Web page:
I read a lot of blogs on the state of state of publishing. I have to tell you that the contradicting information and opinions about whether ebook sales are waning and print resurging is enough to make one’s head spin. If I want real data, though, I go to the folks from AuthorEarnings (AE) who gather incredible amounts of data to provide a snapshot of the publishing scene. Recently, they produced an incredibly detailed report on the state of publishing in 2016. It’s long, but has been prepared in easy-to-read graphics. It would take far too long to list every highlight, so browse at your leisure HERE.
So, are ebook sales dropping? AE’s short answer is no. In fact, their data shows that they increased by 4% in 2016 over 2015. Also, print sales among traditionally published books actually dropped through venue retail venues, chain bookstores, and Barnes and Noble in 2016. What did increase was sales from Amazon’s own print publications.
AE says that in 2015, “agency” contracts eliminated retailers from discounting ebooks from large traditional publishers, so Amazon raised discounts on their print books instead. Thus, the surge in sales. Apparently, Amazon has cut back on the discounts in 2017, which is already showing a cooling off of print sales.
Now, for non-traditional book sales, here’s surprising info: 43% of all ebook sales are going to books without ISBN numbers. And it’s not just self-publishing authors who are skipping the ISBN, but small traditional publishers as well.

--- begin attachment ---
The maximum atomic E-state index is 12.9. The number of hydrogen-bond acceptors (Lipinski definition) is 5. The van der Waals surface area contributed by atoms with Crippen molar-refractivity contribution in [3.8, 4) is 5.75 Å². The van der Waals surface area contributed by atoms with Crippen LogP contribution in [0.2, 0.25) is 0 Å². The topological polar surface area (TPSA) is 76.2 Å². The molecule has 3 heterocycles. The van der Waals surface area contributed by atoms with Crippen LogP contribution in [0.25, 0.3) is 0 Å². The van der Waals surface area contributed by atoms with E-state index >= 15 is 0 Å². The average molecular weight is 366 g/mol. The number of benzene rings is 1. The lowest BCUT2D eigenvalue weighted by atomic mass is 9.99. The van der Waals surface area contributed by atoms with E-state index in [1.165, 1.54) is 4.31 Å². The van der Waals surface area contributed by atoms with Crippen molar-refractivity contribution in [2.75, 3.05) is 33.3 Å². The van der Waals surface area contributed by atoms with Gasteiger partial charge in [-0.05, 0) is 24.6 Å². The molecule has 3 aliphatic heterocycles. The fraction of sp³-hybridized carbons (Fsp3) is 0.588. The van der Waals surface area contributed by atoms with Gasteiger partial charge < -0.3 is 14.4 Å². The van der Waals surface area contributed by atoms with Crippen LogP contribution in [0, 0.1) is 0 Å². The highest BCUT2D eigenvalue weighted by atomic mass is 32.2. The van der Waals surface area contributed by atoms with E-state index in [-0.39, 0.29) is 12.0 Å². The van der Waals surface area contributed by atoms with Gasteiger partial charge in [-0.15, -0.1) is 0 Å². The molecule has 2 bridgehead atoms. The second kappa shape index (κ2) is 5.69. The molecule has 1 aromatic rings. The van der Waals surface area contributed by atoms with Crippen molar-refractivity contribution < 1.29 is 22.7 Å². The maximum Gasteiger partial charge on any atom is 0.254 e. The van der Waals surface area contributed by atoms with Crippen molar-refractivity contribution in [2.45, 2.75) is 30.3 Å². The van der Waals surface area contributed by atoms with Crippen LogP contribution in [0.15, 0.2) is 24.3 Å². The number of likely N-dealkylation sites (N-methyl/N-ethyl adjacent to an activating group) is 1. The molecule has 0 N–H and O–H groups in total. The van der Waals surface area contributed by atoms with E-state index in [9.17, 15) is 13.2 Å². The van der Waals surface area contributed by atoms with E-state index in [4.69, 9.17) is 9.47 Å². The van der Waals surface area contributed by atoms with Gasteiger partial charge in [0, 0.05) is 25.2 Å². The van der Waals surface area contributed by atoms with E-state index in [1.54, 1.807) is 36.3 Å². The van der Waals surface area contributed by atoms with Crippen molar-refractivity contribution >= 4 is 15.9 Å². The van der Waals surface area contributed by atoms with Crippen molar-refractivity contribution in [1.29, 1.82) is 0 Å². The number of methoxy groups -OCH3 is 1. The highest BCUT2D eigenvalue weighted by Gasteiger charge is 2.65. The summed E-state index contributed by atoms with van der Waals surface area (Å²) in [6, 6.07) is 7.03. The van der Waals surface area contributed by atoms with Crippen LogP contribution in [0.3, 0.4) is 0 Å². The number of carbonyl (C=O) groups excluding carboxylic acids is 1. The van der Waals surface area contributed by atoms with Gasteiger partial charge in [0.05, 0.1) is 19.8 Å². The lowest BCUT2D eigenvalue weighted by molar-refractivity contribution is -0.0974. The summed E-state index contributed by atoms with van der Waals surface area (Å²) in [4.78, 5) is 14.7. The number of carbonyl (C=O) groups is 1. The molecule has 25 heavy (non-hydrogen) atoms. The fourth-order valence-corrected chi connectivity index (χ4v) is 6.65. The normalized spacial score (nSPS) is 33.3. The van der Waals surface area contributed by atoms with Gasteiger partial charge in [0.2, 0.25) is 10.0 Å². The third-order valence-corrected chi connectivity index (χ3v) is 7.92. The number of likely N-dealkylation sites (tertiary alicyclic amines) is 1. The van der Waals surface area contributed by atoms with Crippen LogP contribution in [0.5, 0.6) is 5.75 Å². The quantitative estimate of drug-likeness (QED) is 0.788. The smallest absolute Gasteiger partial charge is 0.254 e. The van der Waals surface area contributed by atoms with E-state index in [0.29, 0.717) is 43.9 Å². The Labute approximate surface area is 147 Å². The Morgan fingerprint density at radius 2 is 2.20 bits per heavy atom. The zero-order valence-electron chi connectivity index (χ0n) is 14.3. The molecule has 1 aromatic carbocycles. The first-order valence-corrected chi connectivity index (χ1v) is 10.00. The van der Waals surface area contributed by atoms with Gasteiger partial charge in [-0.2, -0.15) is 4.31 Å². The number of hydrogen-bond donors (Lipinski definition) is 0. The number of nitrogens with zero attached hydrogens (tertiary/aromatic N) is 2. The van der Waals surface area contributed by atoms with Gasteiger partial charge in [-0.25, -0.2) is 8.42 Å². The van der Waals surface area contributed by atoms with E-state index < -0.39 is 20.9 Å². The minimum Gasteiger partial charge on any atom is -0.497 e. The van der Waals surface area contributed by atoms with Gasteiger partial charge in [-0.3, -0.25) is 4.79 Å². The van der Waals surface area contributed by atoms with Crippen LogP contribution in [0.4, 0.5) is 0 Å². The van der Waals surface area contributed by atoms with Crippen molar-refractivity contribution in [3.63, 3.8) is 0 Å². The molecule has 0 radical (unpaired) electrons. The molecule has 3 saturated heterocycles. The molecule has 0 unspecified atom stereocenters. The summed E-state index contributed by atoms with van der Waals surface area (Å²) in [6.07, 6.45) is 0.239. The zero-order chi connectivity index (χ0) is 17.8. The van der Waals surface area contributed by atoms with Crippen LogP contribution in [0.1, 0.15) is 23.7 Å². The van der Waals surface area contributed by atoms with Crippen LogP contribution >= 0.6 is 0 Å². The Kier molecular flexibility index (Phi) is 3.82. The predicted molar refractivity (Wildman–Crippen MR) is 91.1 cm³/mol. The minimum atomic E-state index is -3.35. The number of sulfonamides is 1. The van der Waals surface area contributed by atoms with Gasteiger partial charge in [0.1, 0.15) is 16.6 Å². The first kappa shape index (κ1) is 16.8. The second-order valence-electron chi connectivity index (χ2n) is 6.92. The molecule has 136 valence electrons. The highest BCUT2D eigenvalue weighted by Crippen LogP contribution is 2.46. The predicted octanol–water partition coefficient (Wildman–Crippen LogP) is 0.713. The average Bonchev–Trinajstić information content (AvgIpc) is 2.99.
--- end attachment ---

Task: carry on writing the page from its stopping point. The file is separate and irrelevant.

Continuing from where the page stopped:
Back in the day when I first started publishing, an ISBN number was essential. You couldn’t sell anywhere without one on the back cover. Things have clearly changed, which has also skewed the sales/publishing data of those who rely solely on books with ISBNs for their stats. In other words, there is a whole world of ebooks being sold outside the conventional means, and AE is one of the few who are paying attention to that.
You likely won’t be surprised to learn that romance and thriller/suspense novels still sell the most ebooks through both traditional and non-traditional means. My genre, mystery, is also fairly popular, along with fantasy, science fiction, and general fiction. A detailed, somewhat more complex look is spelled out in their report.
There’s much more in AE’s report, and it’s important for any writer who cares about where and how their books are likely to sell in the near future. As I’ve mentioned many times, consumer buying habits are changing, price matters, and, in my opinion, it’s still a good idea to work with Amazon than against them, at least for now…